21. @kipman725: I'm pretty sure he's not talking about a DBA. Hi @arcsabre, I think I know what paper you are referring to. It's also covered here: https://www.audioholics.com/room-acoustics/optimum-locations-for-subwoofers-in-rectangular-rooms The study is a theoretical investigation of standing wave room resonance behavior, and the opposing mid-wall placement recommendation arises as the optimal placement for two subs (run together as one, with no differential delay in the signal going to each) that minimizes seat-to-seat variation of frequency response in the room interior I want to highlight a number of problems with taking that conclusion from the study and running with it. First, the study is theoretical and does not consider absorption and losses in the walls, floor, and ceiling. Unless you're inside a bunker, those losses are not trivial . The lack of symmetry due to different kinds of construction on different walls is one thing. If your walls aren't particularly rigid, you may not have much of a problem with standing waves anyway. That's because standing waves require multiple successive reflections to build up. Second, mid-wall placements typically have poor output efficiency and suffer more from boundary interference effects from the adjacent walls. My own experience is that these problems can be severe. Depending on your room, such interference problems may predominate over standing waves for much of the response. In general, subs are most efficient in a corner because the corner allows more pressure to build near the cone, which improves energy transfer. This efficiency boost is very important because it reduces the amount of equipment and cost required to reach a particular output goal. Also because the sound energy spreads through a smaller section of the unit sphere ("pi/8 space" vs "pi/4 space", the directivity is effectively higher, meaning you get high SPL for the same power output too. Even the paper notes that mid-wall placements tend to have poor output vs. corner placements, but they are focused on minimizing seat-to-seat variation regardless of cost or compromise. Third, the study treats the subwoofer system completely independently of the mains speakers. The trouble here is that the subs do eventually cross over with the mains, and that crossover region is quite broad even with fairly steep high order. For an 80 Hz crossover 4th order LR, it might be 60-110 Hz, which is nearly an octave, and covers frequencies that are crucial for enjoying all bass content. IMO, a good crossover with the mains is likely to be *more important* than avoiding standing waves at lower frequencies, especially if your focus is music. My suggestion if you are building two subs is to put one in each front corner of the room. This puts them relatively close to the mains, so they will be more likely to combine with the front channels at multiple room locations. These placements will also cancel out some of the standing waves along the width of the room, if that's a problem for you. It will not cancel out standing waves across the length of the room. This is most likely to be a problem for in the very middle of the room (length-wise) or a little further back, and if it's possible to move those seats even a couple feet, it might make a big difference. If you can build 4 subs, then you can put one in each corner. Though this might make integrating with the front mains channels a bit trickier---or not. A lot depends on specifics.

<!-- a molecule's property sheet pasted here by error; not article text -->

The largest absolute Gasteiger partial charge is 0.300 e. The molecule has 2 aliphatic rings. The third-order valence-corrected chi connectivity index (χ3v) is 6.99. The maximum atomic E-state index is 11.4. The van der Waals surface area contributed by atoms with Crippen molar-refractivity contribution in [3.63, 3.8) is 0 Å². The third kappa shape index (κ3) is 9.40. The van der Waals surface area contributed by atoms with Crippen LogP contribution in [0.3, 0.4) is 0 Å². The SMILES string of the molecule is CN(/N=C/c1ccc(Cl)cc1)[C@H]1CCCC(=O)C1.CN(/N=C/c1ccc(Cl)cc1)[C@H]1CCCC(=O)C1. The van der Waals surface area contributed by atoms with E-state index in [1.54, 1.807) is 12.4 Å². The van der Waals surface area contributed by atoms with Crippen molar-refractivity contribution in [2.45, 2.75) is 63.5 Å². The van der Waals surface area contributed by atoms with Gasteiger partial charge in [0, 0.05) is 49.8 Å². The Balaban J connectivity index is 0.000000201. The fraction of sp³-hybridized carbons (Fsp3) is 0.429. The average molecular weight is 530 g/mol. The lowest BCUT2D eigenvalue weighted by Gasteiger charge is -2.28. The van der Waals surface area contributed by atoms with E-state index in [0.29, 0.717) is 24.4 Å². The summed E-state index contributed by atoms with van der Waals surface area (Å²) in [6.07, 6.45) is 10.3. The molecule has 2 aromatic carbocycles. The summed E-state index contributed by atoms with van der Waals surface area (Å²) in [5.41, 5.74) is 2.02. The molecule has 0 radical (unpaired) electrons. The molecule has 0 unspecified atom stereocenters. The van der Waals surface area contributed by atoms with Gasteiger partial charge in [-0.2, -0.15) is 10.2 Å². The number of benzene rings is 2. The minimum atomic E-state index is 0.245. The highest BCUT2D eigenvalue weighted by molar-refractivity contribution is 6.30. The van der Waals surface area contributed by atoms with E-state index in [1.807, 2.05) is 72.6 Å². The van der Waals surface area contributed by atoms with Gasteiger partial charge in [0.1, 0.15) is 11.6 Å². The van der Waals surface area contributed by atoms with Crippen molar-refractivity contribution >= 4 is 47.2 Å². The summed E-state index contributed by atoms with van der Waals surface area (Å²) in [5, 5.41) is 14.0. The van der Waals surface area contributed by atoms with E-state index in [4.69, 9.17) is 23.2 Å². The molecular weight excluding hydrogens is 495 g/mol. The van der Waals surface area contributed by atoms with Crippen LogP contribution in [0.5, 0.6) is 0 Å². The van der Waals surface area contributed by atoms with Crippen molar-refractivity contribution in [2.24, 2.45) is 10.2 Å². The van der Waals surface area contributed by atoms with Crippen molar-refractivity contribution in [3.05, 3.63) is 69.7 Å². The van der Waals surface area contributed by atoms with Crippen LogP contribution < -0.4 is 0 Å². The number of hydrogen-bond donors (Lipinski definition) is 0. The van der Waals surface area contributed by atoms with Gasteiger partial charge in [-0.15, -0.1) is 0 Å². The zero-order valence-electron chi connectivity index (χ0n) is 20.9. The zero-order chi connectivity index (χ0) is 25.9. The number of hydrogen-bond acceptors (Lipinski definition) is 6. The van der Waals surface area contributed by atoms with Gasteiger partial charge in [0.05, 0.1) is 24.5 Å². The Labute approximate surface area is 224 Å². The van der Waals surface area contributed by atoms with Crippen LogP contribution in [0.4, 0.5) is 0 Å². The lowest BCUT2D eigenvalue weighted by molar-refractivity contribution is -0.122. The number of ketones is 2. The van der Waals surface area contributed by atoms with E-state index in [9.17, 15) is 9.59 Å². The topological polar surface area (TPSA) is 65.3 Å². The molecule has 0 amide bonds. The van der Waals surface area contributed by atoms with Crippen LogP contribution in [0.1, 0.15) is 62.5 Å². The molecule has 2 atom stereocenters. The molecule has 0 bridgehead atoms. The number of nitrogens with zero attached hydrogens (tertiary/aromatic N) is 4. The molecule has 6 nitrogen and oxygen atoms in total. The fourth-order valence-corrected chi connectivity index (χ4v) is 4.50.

22. In the end, you absolutely have to build and test. I generally agree with most of what you say here, but I would not agree that the issue has been figured out for decades. It'd be great if all we had to worry about was making the flow area big enough, but we often have to balance many competing concerns in the overall design, most especially cabinet size. And for any given design, there may still be 1 or 2 dB of performance that can be eked out with a tweak here or there. Of course a lot depends on what you're trying to do. Right now I'm experimenting with a dirt cheap 12" mid-woofer driver with a kind of whimpy motor compensated for by a very low Mms and soft suspension. It's got quite a bit of Xmax for what it is though, so it can make some bass in an appropriate cabinet. That cabinet needs to be relatively big to do it though, such that it's trivial to find a vent with a large enough flow area. This can make a decent, very affordable living room speaker, but the output density is poor. In contrast to this consider a Skhorn loaded with two 21" IPALs. With enough power, it's easy to overload the vents on that thing, and there's no easy way to expand the vents without making the cabinet bigger --- probably a lot bigger. The Skram, relying on a single 21", has proportionately more flow area than the Skhorn, but even it can be overloaded. Pretty much any kind of vent-based design in which one's trying to optimize output density is going to require difficult compromise involving flow area. Often this involves doing stuff like adding 90 degree bends to make the pipe or slot fit into the cabinet, and it's helpful to know how those features affect compression and whether the trade-off is worth it vs. shrinking the flow area to get the length to fit.